GeekVape are better known for their atomizers than for their mods, but following the success of the extremely durable GeekVape Aegis, they’ve been focusing quite a lot on this sector of the vaping market. Their latest creation, the GeekVape Nova 200W box mod, is a mix of old an modern, fusing the classic box mod design with the popular resin panels that so many companies are using these days. The kit also comes with the GeekVape Cerberus sub-ohm tank and mesh coil-heads that should bring out the flavor in your favorite e-liquid. Let’s have a closer look at the GeekVape Nova kit:
A Look at the Contents
I can’t comment too much on the packaging for the GeekVape Nova, as the black box I received is most likely an early version designed specifically for reviewers. It’s basically a plain black rectangular box, with a small GeekVape logo and a tiny white sticker that just says ‘Nova Kit’. The final version will undoubtedly have a different look and feature a list of contents, company information as well as all the required warnings.
Inside the box, we have the Nova 200W box mod sitting in a Styrofoam holder, and underneath that we have the Cerberus sub-ohm tank and a bag of accessories – a micro-USB charging cable for the mod, a spare glass section, several o-rings as well as an extra coil-head, for the tank, and user manuals for both the mod and the tank.
Design and Build Quality
The GeekVape Nova features a classic, some would even call it vintage, box mod design. It’a rectangular device with only slightly beveled corners and edges and controls located on one of the narrow sides. In many ways, it is very similar to the VooPoo Drag. The dimensions are almost exactly the same, they have the exact same button configuration and similar displays, and they both feature resin panels. So did GeekVape use the Drag as an inspiration for its new Nova mod? They don’t say, and we can only speculate, but the two mods are indeed very similar.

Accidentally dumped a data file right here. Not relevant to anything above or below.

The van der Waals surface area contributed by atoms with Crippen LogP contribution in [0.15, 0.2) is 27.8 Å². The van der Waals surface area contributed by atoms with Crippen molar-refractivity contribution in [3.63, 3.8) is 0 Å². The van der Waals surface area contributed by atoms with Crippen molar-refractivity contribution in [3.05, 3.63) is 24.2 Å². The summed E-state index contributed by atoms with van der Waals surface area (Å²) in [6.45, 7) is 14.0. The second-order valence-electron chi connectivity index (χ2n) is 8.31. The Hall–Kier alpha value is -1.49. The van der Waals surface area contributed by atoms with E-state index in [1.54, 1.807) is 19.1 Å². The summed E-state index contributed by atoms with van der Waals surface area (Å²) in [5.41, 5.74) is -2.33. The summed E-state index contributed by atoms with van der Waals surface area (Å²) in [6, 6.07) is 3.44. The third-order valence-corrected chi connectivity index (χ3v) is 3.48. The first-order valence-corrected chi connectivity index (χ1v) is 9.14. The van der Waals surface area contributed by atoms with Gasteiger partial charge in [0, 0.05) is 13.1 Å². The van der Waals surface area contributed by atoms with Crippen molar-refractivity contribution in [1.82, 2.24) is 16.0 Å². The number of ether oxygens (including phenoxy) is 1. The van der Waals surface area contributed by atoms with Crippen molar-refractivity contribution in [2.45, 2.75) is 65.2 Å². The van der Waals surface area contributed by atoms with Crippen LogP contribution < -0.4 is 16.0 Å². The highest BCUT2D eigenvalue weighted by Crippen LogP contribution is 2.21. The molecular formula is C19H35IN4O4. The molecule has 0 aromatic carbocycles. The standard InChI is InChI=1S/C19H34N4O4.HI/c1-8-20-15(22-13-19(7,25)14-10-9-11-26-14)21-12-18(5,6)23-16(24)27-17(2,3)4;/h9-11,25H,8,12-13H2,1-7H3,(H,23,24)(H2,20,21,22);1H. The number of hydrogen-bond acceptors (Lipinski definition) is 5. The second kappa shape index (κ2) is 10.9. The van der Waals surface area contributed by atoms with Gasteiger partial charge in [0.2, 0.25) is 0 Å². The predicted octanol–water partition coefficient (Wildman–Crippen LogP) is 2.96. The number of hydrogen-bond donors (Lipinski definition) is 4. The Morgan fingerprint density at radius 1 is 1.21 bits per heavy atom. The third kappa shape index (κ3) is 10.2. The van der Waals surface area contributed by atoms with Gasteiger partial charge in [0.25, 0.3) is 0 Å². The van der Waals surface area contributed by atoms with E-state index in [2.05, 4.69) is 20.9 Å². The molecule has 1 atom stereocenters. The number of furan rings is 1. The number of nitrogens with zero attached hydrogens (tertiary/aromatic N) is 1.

Like the Drag, the GeekVape Nova isn’t exactly the most ergonomic dual 18650 battery mod money can buy. It’s beveled edges don’t really dig into the palm of your hand while you’re holding it, but the mod isn’t nearly as comfortable in the hand as other dual-battery devices, like the Smoant Charon Mini or the Eleaf Lexicon, to name just a couple that I reviewed recently. If you’re a fan of the classic box mod look, you’ll probably love it, but if you’re more into compact, rounded vape mods, it may not be for you.
Starting from the top, we have a simple 510 connection located near the center of the mod, with a weird oval-shaped plate around it. I don’t really get why they put the 510 there instead of dead in the center of the mod, or to the side, since the Nova is just 25mm wide, so any atomizer with larger diameter than 25mm will overhang anyway. As for the shape of the plate, I for one just think it looks awkward.
On the sides of this mod we have a combination of resin and metal. The resin takes up about two thirds of the side panels, with the rest of the mod made of a lightweight aluminum alloy. I know most companies prefer zinc alloy, but aluminum does have its advantages. For example, the Nova weighs just 120 grams without batteries, making it one of the lightest dual-battery mods available.
The resin comes in different color combinations and has a wavy texture that not only gives it an interesting look, but also slightly improves your grip on the mod. After careful inspection, I can confirm that the resin panels feel very smooth and have no visible imperfections, which is a big plus. It’s a lot better than the resin on the Wismec Luxotic NC, and even that on the gorgeous Stentorian Basilisk. I will be interesting to see how it will hold up, especially seeing as the resin is exposed on three sides. One thing’s for sure, you definitely don’t want to drop this mod on concrete or asphalt,because the chances of the resin chipping or cracking are very high.